What’s in a product name? As we’ve seen in the skincare world, there are practically a million different ways of labeling products in order to create very specific-sounding distinctions. (e.g. first essence, essence, oil-in-essence, etc.) It begs one to ask, “What even is this, and is there any real difference?” Well, there are products out there that certainly deserve the unique labels.
I was initially confused by just what the Althea Korea Pore Purifying Serum Cleanser (PHP 430) was until I began using it. Let me enlighten you…
Althea Pore Purifying Cleanser
Quick Specs: 150 ml / 5.07 fl. oz. ; made in Korea ; dermatologist tested
Ingredients: Water, Peg-7 Glyceryl Cocoate, Cyclomethicone, Isononyl Isononanoate, Dipropylene Glycol, 1,2-Hexanediol, Melaleuca Alternifolia (Tea Tree) Leaf Extract, Simmondsia Chinensis (Jojoba) Seed Oil, Mentha Arvensis Leaf Extract, Glycerin, Citric Acid, Hydroxyacetophenone, Disodium Edta, Ethylhexylglycerin, Sodium Citrate, Butylene Glycol, Fragrance
The other day, I got to thinking about my cleansing habits. I can’t imagine going without the two-step method of using a designated makeup remover first (micellar, bi-phase, cleansing oil, etc.) followed by a foaming facial wash. But when I was in high school and college, I only used to go for a heavy foam, heavy-duty (read: drying) facial wash and and proceeded with a cotton soaked with an alcohol-based toner. In retrospect, yikes.
Anyway, I’m much more particular about cleansers nowadays due to my dry skin. And since I’ve read a lot of raves about Aveda products, I decided to give Aveda Botanical Kinetics Purifying Creme Cleanser (USD 25 for 5 fl oz / 150ml) a shot.
Quick Specs: made in USA
Random Personal Update: I pledged 20 books on Good Reads, and I’ve still got 8 books to go before the end of the year. Still going through a lot of YA thrillers, because that’s often the way to get me to finish a book within 10 days. (Meaning, I elect to lose sleep to go through a page-turner.)
Also, re-watching the entire Harry Potter series in time for Fantastic Beasts and Where to Find Them. It’s something of a personal tradition that started with every HP book release. Only then, I used to re-read the books. I don’t have the time to do that now, so the condensed 2-hour version should suffice. (BTW, have you guys seen the fanart of the HP-themed shadow palettes? Merlin’s beard, please let them become a reality!)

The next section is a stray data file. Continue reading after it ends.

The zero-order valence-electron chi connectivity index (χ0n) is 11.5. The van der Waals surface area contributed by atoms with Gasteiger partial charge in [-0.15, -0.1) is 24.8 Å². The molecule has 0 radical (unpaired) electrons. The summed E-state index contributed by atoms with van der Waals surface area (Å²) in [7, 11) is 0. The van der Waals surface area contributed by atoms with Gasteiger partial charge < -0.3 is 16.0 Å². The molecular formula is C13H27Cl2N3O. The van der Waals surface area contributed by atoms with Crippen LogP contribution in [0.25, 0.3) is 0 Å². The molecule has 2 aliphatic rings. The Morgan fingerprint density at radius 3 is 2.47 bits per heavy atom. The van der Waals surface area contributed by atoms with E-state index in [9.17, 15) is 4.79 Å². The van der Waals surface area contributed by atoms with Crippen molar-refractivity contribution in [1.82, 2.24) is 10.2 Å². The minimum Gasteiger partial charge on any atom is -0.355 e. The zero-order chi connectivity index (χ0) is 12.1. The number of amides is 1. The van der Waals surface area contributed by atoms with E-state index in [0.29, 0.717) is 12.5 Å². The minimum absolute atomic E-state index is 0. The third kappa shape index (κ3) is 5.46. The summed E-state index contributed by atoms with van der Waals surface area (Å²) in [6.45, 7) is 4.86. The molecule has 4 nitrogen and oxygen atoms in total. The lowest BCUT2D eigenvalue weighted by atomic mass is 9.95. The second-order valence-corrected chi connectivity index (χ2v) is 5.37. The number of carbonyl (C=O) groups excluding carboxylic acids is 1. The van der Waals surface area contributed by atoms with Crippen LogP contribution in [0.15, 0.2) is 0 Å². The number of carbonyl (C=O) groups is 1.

Buuut, going back to beauty, here are my latest empties. There’s quite a bit of them this time:
Clockwise from Top-Left: Nivea Extra White Firming Body Lotion, The Body Shop Shea Body Butter, Nivea Creme, Zenutrients Rich Cocoa Body Butter
If I had to rate my beauty product usage, the Top 3 High Turnover/Most Used Items in my collection are lotion, makeup remover, and face wash (in that order). Now, if I had to rate my makeup remover types by matter of preference and frequency of use, it would be cleansing gel/cleansing oil, micellar water, and bi-phase makeup remover. The first is because it’s convenient and doesn’t require cotton pads. Micellar water becomes the default when the former isn’t available, while bi-phase is just for waterproof mascara days.
The micellar cleanser I’m currently testing right now is a bottle of Biore Perfect Cleansing Water that I got on a trip to Malaysia. (From the local reviews I’ve read, the Philippine counterpart appears to be exactly the same in formulation, save for it being unscented.)
Quick Specs: 90 ml ; made in Vietnam
Korean beauty, more fondly known to beauty junkies as K-beauty, has got me to seriously ponder branding and marketing. What makes you want to buy their products, even the more obscure brands? Is it the cutesy packaging? Celebrity endorsements/blogger raves? A killer name? The look of the contents inside? In my case, Chica Y Chico Killing Star Cleanser (PHP 340 from Althea Korea) attracted me with its badass name, then drew me in with a cleverly crafted infographic.
Chica Y Chico Killing Star Cleanser
Quick Specs: 150 ml ; made in Korea